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I'm not sure there's a design pattern to this, but if your list of possible type names is finite, and known at compile time, can't you declare all those classes in your program before running, and then just instantiate them based on the data in the files?

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All, thanks for replying to my query and helping me out. Also, my main concern is to implement single binary and ship it to different clients. The flat file structure given by clients will be different, so this binary should be generic that can handle the data structures on fly. Ofcourse the the main functionality of the binary is similar to all clients, except we need to cater to different data client is giving us, hence this all mess. I hope am making my point clear. I thought this may be possible using meta programming or reflections in C++. but i am quiet new to those concepts. –  rocky_mfe Jan 9 '12 at 17:55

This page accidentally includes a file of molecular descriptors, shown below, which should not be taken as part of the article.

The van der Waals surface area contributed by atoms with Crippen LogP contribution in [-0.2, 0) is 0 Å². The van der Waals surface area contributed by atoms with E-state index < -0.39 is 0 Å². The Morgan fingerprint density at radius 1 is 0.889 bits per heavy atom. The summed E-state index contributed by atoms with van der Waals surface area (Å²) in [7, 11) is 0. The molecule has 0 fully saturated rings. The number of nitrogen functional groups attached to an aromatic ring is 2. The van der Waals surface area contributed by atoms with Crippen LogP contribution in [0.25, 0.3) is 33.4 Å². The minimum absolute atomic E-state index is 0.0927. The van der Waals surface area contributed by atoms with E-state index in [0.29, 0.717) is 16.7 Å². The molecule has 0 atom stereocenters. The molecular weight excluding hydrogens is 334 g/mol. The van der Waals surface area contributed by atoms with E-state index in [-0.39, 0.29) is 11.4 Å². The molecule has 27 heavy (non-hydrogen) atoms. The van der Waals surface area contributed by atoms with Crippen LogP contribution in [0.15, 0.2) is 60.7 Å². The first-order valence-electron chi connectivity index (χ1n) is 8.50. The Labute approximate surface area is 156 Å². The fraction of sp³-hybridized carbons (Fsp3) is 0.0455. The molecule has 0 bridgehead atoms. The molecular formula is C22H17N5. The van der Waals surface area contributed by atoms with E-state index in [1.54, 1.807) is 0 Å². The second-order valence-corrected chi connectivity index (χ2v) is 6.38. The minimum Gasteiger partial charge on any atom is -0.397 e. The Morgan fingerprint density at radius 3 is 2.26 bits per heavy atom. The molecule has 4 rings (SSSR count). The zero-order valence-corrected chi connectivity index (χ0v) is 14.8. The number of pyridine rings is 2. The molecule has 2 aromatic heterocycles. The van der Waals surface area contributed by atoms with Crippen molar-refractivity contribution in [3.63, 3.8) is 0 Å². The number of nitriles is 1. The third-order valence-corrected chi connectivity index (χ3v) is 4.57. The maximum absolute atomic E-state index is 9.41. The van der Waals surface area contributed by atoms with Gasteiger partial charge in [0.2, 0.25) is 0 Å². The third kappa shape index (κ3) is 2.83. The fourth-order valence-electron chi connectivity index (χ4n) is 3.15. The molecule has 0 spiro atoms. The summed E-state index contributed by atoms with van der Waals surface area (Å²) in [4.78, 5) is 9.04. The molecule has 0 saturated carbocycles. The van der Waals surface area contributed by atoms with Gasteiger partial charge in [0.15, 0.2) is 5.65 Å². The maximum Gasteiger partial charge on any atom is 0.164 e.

I think You should just view those text files as input to be parsed. Personally, I'd use unions for storing the data. But of course, you must know beforehand what to expect in the text files and think up structures than can contain all the different data, otherwise it won't work. –  Mr Lister Jan 10 '12 at 7:58

What you actually want is a field whose exact nature varies at runtime.

There are several approaches, including Boost.Any, but because of the static nature of C++ type system only 2 are really recommended, and both require to have beforehand an idea of all the possible data types that may be required.

The first approach is typical:

  • Object base type
  • Int, String, Date whatever derived types

and the use of polymorphism.

The second requires a bit of Boost magic: boost::variant<int, std::string, date>.

Once you have the "variant" part covered, you need to implement visitation to distinguish between the different possible types. Typical visitors for the traditional object-oriented approach or simply boost::static_visitor<> and boost::apply_visitor combinations for the boost approach.

It's fairly straightforward.